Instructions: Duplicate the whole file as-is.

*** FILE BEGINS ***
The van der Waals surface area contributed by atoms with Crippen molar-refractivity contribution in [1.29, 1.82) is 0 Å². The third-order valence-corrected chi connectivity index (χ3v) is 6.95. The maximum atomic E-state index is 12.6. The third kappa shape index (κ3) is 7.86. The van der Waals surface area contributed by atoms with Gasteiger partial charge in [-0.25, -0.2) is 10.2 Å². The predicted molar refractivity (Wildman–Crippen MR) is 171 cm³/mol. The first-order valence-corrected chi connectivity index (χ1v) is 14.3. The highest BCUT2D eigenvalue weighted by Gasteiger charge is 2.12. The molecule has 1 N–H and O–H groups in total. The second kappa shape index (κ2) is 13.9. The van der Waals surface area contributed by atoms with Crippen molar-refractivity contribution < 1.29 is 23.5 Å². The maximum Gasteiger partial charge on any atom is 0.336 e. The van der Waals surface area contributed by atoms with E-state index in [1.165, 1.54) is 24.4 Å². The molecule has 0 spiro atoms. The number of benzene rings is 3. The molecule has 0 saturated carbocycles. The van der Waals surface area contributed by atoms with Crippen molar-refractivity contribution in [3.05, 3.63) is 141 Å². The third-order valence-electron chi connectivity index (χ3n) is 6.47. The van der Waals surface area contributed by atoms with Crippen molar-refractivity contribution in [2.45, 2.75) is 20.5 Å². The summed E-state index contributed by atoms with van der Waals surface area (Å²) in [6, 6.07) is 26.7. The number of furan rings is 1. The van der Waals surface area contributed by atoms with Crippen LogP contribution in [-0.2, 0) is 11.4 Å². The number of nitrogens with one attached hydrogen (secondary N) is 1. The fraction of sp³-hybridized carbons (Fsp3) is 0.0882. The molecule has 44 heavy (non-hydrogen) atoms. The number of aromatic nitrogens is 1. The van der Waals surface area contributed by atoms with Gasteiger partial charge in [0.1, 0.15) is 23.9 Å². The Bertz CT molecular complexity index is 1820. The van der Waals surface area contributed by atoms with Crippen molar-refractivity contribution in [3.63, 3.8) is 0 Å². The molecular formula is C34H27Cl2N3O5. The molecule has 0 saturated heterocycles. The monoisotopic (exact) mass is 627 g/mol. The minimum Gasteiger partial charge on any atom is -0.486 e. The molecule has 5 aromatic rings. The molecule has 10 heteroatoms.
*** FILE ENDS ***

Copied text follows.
The van der Waals surface area contributed by atoms with Crippen molar-refractivity contribution in [1.29, 1.82) is 0 Å². The third-order valence-corrected chi connectivity index (χ3v) is 6.95. The maximum atomic E-state index is 12.6. The third kappa shape index (κ3) is 7.86. The van der Waals surface area contributed by atoms with Gasteiger partial charge in [-0.25, -0.2) is 10.2 Å². The predicted molar refractivity (Wildman–Crippen MR) is 171 cm³/mol. The first-order valence-corrected chi connectivity index (χ1v) is 14.3. The highest BCUT2D eigenvalue weighted by Gasteiger charge is 2.12. The molecule has 1 N–H and O–H groups in total. The second kappa shape index (κ2) is 13.9. The van der Waals surface area contributed by atoms with Crippen molar-refractivity contribution < 1.29 is 23.5 Å². The maximum Gasteiger partial charge on any atom is 0.336 e. The van der Waals surface area contributed by atoms with E-state index in [1.165, 1.54) is 24.4 Å². The molecule has 0 spiro atoms. The number of benzene rings is 3. The molecule has 0 saturated carbocycles. The van der Waals surface area contributed by atoms with Crippen molar-refractivity contribution in [3.05, 3.63) is 141 Å². The third-order valence-electron chi connectivity index (χ3n) is 6.47. The van der Waals surface area contributed by atoms with Crippen molar-refractivity contribution in [2.45, 2.75) is 20.5 Å². The summed E-state index contributed by atoms with van der Waals surface area (Å²) in [6, 6.07) is 26.7. The number of furan rings is 1. The van der Waals surface area contributed by atoms with Crippen LogP contribution in [-0.2, 0) is 11.4 Å². The number of nitrogens with one attached hydrogen (secondary N) is 1. The fraction of sp³-hybridized carbons (Fsp3) is 0.0882. The molecule has 44 heavy (non-hydrogen) atoms. The number of aromatic nitrogens is 1. The van der Waals surface area contributed by atoms with Gasteiger partial charge in [0.1, 0.15) is 23.9 Å². The Bertz CT molecular complexity index is 1820. The van der Waals surface area contributed by atoms with Crippen molar-refractivity contribution in [3.63, 3.8) is 0 Å². The molecular formula is C34H27Cl2N3O5. The molecule has 0 saturated heterocycles. The monoisotopic (exact) mass is 627 g/mol. The minimum Gasteiger partial charge on any atom is -0.486 e. The molecule has 5 aromatic rings. The molecule has 10 heteroatoms.